The winter 2018 edition of the India International Jewellery Show (IIJS)—held at the Bombay Exhibition Centre in Goregaon, a suburb of Mumbai, in early February—was highly successful. Traditionally a smaller show than its counterpart in July, the Signature show not only grew its space by 200 booths this year, but also saw a spike in attendance, from 11,000 people in 2017 to 14,500 in 2018.
The IIJS is organized by the Gem & Jewellery Export Promotion Council (GJEPC), which works closely with the Indian government’s ministry of commerce to represent the domestic jewelry industry’s interests at home and abroad.
This year’s show reflected the Indian industry’s two main goals for 2018. The first is intended to address domestic diamond demand, while the second is aimed at doing more business overseas.
Although the vast majority of Indian women own gold, only 10 percent own a diamond, a figure the country’s Diamond Producers Association (DPA) believes it can grow over the next decade, thanks to a rising middle class in the country, extensive marketing campaigns to reach young people, and education outreach to retailers and consumers.
As such, the DPA invested $7 million to promote diamond jewelry to Indian customers in 2018. Because of this push, there was a sizable showing of diamond stone suppliers and diamond jewelry designers and manufacturers at the show.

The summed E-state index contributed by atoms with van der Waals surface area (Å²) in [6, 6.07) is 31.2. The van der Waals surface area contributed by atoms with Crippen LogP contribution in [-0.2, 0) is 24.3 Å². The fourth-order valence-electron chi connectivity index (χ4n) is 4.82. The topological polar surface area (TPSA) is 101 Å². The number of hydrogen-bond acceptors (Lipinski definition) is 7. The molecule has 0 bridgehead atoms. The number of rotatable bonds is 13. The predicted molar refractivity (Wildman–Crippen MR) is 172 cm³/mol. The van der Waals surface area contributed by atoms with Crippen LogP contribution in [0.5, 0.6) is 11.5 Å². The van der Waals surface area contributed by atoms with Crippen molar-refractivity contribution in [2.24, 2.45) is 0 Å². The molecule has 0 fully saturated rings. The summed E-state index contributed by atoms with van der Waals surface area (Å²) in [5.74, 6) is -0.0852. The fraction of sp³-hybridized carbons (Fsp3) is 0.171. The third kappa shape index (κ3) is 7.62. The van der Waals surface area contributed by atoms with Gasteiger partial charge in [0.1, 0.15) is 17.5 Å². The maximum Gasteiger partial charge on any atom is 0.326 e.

Meanwhile, the GJEPC continued its efforts to promote Indian-made jewelry abroad. Pramod Kumar Agarwal, who was appointed GJEPC chairman in January, says he expects exports of Indian jewelry, gemstones, and diamonds to increase 15 to 20 percent this year. In addition, he says he’d like the industry to achieve a “tall” target of $60 billion in exports within the next few years. (According to the GJEPC, India’s gem and jewelry exports totaled $43.2 billion during fiscal 2017, a rise of 10 percent over the prior year.)
“We are looking for new markets that are being left behind—for example, Russian countries and Latin America,” Agarwal says. “There’s a lot of interest in [Indian] manufacturing, quality, and design.”
Agarwal says he will continue to engage the Indian government to ensure “ease of doing business.” To that end, the chairman praised the government and India’s Goods and Services Tax (GST) Council for reducing the GST rate (an indirect tax) on diamond and precious stones from 3 percent to 0.25 percent as an important first step.
Promoting a “Made in India” campaign was also top of mind for GJEPC officials, whose goal is to make Indian artisans and their centuries-old jewelry-making techniques coveted around the world.
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